Since you finished your studies or lose your last job and are still in the market without a job, this question will always arise "Why haven't you got a job yet?
So what will be your reply? I have already applied in different organisations but haven't received any positive response? So, how may times you faced this situation and ever thought about root cause of not getting positive reply from the employer(s)?
Why do we repeat things that we know aren't working?Take job seekers who send out hundreds, sometimes thousands of resumes, and never get any results. In any other context this would merit a change in approach, but they just keep sending out more resumes. This tough job market makes it even more important to stop the mindless application-mailing and analyze what isn't working — because the problem might be devastatingly simple.
Priscilla Claman (President of Career Strategies, Inc) in one of her article told about repeat failure of job searching candidates. She visited by one of these chronic resume-senders. A girl had sent out 1,000 resumes in ten months and didn't have one interview to show for it. She brought a copy of her resume with her, and she examined it. There, in the middle of the page, in bold, 14-point type, she read: PROFFESSIONAL EXPERIENCE. She had never noticed the spelling error, but undoubtedly the hiring managers on the receiving end of the resume had. Mortifying as this discovery was, the girl did the right thing. She addressed the fact that something was wrong, and with careful analysis (and outside help) discovered exactly what that was.
If you're worried that your job-search approach may have overlooked problems, ask yourself these three questions.
Are you getting 5 or 6 first interviews for every 100 reasonably-targeted resumes you send out?
It may seem like a harsh ratio, but the ease of sending resumes in the digital age (in addition to the economy, of course) means that there are more of them out there. If your rate is lower than six for every hundred, there is likely something wrong with your resume or the kinds of jobs you're sending it to. The girl made both of these mistakes: In addition to the typo mistake, she sent her resume to all kinds of jobs, in all kinds of industries, at all kinds of levels. Even without the typo, she wouldn't have landed many interviews. If you aren't getting initial results from your resume, stop sending it out all together. Now try following;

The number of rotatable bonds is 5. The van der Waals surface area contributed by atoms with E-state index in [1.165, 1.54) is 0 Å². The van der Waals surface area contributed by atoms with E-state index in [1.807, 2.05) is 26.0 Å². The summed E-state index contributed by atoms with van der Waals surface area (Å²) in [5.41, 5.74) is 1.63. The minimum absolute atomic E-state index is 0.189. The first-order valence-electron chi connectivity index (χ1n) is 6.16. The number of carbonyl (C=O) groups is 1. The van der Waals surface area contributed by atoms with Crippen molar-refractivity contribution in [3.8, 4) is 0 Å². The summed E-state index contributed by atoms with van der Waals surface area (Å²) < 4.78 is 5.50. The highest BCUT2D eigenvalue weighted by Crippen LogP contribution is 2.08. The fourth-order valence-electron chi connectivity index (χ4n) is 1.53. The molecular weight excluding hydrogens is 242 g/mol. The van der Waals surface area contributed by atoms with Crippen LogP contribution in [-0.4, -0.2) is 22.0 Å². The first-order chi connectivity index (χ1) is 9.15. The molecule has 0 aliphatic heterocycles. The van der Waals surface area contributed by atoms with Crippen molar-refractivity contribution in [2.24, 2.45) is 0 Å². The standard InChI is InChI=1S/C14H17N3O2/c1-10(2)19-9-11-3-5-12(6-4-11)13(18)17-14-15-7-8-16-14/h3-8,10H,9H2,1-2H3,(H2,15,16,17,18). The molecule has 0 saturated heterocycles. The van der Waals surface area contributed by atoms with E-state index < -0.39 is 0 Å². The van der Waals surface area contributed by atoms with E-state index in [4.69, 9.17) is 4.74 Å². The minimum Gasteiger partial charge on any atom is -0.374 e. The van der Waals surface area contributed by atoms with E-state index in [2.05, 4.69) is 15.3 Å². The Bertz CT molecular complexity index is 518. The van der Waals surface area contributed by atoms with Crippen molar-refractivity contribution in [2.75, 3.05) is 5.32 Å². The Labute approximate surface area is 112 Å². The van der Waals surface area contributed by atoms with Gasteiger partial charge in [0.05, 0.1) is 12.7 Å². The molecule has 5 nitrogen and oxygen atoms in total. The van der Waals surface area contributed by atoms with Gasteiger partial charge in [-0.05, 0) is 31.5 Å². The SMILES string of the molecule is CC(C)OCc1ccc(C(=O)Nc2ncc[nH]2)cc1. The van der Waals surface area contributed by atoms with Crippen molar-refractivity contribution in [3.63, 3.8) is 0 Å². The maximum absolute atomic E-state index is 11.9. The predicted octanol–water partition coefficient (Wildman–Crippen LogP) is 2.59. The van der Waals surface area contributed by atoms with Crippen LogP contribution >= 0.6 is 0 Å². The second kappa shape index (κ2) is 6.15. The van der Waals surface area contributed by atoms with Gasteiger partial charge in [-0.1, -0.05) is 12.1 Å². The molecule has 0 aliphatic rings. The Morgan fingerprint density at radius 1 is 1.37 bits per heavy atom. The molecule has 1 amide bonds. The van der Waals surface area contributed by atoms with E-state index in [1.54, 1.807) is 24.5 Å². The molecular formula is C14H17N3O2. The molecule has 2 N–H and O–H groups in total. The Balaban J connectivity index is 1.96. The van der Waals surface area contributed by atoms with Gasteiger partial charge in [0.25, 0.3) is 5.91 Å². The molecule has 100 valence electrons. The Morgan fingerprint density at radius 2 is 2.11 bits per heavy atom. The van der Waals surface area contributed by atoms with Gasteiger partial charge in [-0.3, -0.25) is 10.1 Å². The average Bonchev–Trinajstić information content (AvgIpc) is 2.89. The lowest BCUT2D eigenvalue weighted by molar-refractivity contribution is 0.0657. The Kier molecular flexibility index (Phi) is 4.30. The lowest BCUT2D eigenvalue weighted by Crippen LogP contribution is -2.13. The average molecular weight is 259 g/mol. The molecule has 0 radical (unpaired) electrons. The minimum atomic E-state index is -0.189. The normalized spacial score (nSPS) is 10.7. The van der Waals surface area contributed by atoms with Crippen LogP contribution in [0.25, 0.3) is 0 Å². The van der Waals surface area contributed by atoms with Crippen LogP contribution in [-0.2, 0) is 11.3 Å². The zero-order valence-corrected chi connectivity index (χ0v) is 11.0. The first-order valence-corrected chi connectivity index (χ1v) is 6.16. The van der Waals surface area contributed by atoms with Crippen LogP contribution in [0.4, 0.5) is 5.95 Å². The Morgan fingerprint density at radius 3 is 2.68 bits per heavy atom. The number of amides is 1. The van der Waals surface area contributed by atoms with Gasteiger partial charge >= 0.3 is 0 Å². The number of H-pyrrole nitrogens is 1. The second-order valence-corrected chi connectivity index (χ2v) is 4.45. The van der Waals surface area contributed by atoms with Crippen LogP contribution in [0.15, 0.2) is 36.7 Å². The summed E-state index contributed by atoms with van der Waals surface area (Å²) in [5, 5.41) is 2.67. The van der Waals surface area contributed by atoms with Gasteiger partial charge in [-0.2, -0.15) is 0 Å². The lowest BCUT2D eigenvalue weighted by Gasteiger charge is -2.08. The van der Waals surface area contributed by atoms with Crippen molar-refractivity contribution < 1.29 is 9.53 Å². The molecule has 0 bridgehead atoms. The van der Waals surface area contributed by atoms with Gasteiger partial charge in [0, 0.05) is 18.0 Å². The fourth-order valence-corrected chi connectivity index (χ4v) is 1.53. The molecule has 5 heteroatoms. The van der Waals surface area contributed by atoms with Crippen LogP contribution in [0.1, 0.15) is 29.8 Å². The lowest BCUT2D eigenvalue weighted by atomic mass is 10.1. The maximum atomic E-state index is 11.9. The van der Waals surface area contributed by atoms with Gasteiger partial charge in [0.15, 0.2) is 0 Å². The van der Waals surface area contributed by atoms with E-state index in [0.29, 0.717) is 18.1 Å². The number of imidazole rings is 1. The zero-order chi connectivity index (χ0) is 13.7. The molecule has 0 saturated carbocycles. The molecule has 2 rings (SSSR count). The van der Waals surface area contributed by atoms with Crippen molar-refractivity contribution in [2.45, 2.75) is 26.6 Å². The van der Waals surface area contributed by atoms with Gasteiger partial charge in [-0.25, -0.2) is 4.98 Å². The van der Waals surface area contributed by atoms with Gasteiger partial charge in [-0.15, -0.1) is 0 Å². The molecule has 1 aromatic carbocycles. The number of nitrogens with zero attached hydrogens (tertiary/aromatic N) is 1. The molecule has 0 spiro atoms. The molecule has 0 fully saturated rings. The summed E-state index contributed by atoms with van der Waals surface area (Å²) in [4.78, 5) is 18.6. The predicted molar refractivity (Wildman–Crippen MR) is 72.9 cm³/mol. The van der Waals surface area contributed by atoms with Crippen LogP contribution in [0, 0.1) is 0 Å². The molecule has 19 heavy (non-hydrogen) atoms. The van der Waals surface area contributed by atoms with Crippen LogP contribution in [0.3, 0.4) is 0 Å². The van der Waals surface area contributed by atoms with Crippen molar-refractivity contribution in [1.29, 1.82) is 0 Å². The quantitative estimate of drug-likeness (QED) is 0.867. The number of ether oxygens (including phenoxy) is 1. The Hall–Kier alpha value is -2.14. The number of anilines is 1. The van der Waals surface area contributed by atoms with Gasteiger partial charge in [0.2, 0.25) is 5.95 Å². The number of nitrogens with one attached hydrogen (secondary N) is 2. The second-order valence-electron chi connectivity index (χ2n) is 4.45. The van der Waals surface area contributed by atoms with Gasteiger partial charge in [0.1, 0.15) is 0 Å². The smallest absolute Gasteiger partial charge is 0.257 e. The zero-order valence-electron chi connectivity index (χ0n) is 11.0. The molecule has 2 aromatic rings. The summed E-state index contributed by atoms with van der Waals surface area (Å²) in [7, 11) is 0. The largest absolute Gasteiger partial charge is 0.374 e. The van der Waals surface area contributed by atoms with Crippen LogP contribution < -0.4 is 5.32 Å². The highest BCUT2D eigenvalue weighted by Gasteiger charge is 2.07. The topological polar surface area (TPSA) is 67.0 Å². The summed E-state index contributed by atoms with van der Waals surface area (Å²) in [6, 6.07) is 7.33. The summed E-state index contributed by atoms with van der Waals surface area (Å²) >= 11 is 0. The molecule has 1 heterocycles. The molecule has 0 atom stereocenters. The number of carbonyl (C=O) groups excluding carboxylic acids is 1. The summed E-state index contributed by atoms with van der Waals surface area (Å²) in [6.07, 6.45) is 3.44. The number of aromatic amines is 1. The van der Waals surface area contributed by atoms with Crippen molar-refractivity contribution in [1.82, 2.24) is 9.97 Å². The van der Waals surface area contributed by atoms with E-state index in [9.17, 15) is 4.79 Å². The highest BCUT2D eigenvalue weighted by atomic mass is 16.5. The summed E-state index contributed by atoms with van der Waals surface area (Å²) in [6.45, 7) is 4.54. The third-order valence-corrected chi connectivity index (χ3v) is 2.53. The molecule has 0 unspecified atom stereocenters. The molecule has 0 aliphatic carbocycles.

First, have a trusted friend or colleague check it for problems.
Then, change how you look for a job: Even in good times, it's probably still twice as hard to get a job by limiting your search to job boards like Monster, Brightspyre, Rozee and Indeed.
Instead, try job hunting through friends, making connections through social media, (especially LinkedIn), applying directly through company websites, or even the old-fashioned walk-in application.
Target organizations you want to work for and approach them even if they don't have openings. Keep track of what works and repeat it — stop doing what doesn't work.
Are you getting one second interview for about every 8 first interviews?
Candidates who have trouble interviewing usually haven't thought through why they want the job. That causes them appear unsure — or worse — desperate. If you never get pass the first interview, stop and think carefully about what you are good at and what you want in a job. If you can clearly picture and articulate what you really enjoy at work, your motivation will pick up too.
Have you been a finalist for more than 8 or 9 positions, and still not landed a job?
If you have been, try to review what happened as much as you can. Although it's unlikely you'll find out exactly what happened, you may get hints. Did an internal candidate get the job? Was the requisition withdrawn? Those are the kinds of reasons you have no control over, so you can discount them. Just persist as you have done if any these extraneous reasons were the case.
However, if not, it's possible that you may have a problem with your references. If you thought you were a shoe-in until the late-stage call to your references (and you can guess who on your list may be the culprit), you may want to shuffle or replace your references accordingly.
When you are looking for a job, it's important to remember that doing what you have always done is just not enough. Think it through, and then take action. After all, that's what your employer will want you to do when you accept the job anyway.